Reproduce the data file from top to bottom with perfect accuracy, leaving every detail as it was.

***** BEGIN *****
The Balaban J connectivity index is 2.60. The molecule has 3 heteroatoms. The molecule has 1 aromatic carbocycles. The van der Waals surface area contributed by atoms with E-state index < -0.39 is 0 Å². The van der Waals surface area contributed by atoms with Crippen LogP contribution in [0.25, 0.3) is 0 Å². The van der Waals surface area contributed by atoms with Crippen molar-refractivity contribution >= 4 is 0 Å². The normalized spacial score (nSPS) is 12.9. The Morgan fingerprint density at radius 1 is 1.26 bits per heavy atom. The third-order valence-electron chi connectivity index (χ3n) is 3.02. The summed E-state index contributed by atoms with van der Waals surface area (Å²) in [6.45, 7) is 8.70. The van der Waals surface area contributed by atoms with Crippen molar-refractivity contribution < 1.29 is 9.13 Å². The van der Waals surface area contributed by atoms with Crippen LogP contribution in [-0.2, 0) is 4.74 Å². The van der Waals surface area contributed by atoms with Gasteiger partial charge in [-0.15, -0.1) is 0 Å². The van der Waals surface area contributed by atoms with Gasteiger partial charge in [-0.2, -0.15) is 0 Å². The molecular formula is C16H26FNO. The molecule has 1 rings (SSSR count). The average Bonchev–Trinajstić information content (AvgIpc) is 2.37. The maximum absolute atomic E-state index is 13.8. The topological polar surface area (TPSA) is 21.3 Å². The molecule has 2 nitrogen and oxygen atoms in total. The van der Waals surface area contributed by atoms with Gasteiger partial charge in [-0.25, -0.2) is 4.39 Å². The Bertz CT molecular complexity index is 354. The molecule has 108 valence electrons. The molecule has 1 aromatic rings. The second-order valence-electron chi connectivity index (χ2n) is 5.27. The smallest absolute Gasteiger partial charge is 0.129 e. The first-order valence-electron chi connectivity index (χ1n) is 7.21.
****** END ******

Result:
The Balaban J connectivity index is 2.60. The molecule has 3 heteroatoms. The molecule has 1 aromatic carbocycles. The van der Waals surface area contributed by atoms with E-state index < -0.39 is 0 Å². The van der Waals surface area contributed by atoms with Crippen LogP contribution in [0.25, 0.3) is 0 Å². The van der Waals surface area contributed by atoms with Crippen molar-refractivity contribution >= 4 is 0 Å². The normalized spacial score (nSPS) is 12.9. The Morgan fingerprint density at radius 1 is 1.26 bits per heavy atom. The third-order valence-electron chi connectivity index (χ3n) is 3.02. The summed E-state index contributed by atoms with van der Waals surface area (Å²) in [6.45, 7) is 8.70. The van der Waals surface area contributed by atoms with Crippen molar-refractivity contribution < 1.29 is 9.13 Å². The van der Waals surface area contributed by atoms with Crippen LogP contribution in [-0.2, 0) is 4.74 Å². The van der Waals surface area contributed by atoms with Gasteiger partial charge in [-0.15, -0.1) is 0 Å². The van der Waals surface area contributed by atoms with Gasteiger partial charge in [-0.2, -0.15) is 0 Å². The molecular formula is C16H26FNO. The molecule has 1 rings (SSSR count). The average Bonchev–Trinajstić information content (AvgIpc) is 2.37. The maximum absolute atomic E-state index is 13.8. The topological polar surface area (TPSA) is 21.3 Å². The molecule has 2 nitrogen and oxygen atoms in total. The van der Waals surface area contributed by atoms with Gasteiger partial charge in [-0.25, -0.2) is 4.39 Å². The Bertz CT molecular complexity index is 354. The molecule has 108 valence electrons. The molecule has 1 aromatic rings. The second-order valence-electron chi connectivity index (χ2n) is 5.27. The smallest absolute Gasteiger partial charge is 0.129 e. The first-order valence-electron chi connectivity index (χ1n) is 7.21.